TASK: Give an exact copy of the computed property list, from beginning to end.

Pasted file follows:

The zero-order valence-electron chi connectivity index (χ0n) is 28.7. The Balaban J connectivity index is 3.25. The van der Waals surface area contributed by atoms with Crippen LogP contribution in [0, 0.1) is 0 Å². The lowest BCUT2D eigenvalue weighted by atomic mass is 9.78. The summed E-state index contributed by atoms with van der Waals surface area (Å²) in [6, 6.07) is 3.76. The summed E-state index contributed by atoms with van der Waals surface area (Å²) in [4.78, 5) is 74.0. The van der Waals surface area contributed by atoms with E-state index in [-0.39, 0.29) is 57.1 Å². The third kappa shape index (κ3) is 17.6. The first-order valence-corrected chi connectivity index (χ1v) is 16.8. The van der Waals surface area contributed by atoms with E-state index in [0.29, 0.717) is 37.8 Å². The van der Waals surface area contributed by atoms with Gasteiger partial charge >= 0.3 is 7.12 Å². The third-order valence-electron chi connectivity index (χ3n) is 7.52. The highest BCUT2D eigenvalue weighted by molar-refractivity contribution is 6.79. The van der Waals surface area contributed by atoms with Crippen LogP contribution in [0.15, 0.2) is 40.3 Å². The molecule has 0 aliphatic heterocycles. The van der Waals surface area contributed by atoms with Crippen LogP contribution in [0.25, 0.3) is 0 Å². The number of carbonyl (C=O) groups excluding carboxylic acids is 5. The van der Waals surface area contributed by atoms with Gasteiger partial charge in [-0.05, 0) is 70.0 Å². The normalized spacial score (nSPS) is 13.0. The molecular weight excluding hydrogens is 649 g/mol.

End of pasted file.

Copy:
The zero-order valence-electron chi connectivity index (χ0n) is 28.7. The Balaban J connectivity index is 3.25. The van der Waals surface area contributed by atoms with Crippen LogP contribution in [0, 0.1) is 0 Å². The lowest BCUT2D eigenvalue weighted by atomic mass is 9.78. The summed E-state index contributed by atoms with van der Waals surface area (Å²) in [6, 6.07) is 3.76. The summed E-state index contributed by atoms with van der Waals surface area (Å²) in [4.78, 5) is 74.0. The van der Waals surface area contributed by atoms with E-state index in [-0.39, 0.29) is 57.1 Å². The third kappa shape index (κ3) is 17.6. The first-order valence-corrected chi connectivity index (χ1v) is 16.8. The van der Waals surface area contributed by atoms with E-state index in [0.29, 0.717) is 37.8 Å². The van der Waals surface area contributed by atoms with Gasteiger partial charge >= 0.3 is 7.12 Å². The third-order valence-electron chi connectivity index (χ3n) is 7.52. The highest BCUT2D eigenvalue weighted by molar-refractivity contribution is 6.79. The van der Waals surface area contributed by atoms with Crippen LogP contribution in [0.15, 0.2) is 40.3 Å². The molecule has 0 aliphatic heterocycles. The van der Waals surface area contributed by atoms with Crippen LogP contribution in [0.25, 0.3) is 0 Å². The number of carbonyl (C=O) groups excluding carboxylic acids is 5. The van der Waals surface area contributed by atoms with Gasteiger partial charge in [-0.05, 0) is 70.0 Å². The normalized spacial score (nSPS) is 13.0. The molecular weight excluding hydrogens is 649 g/mol.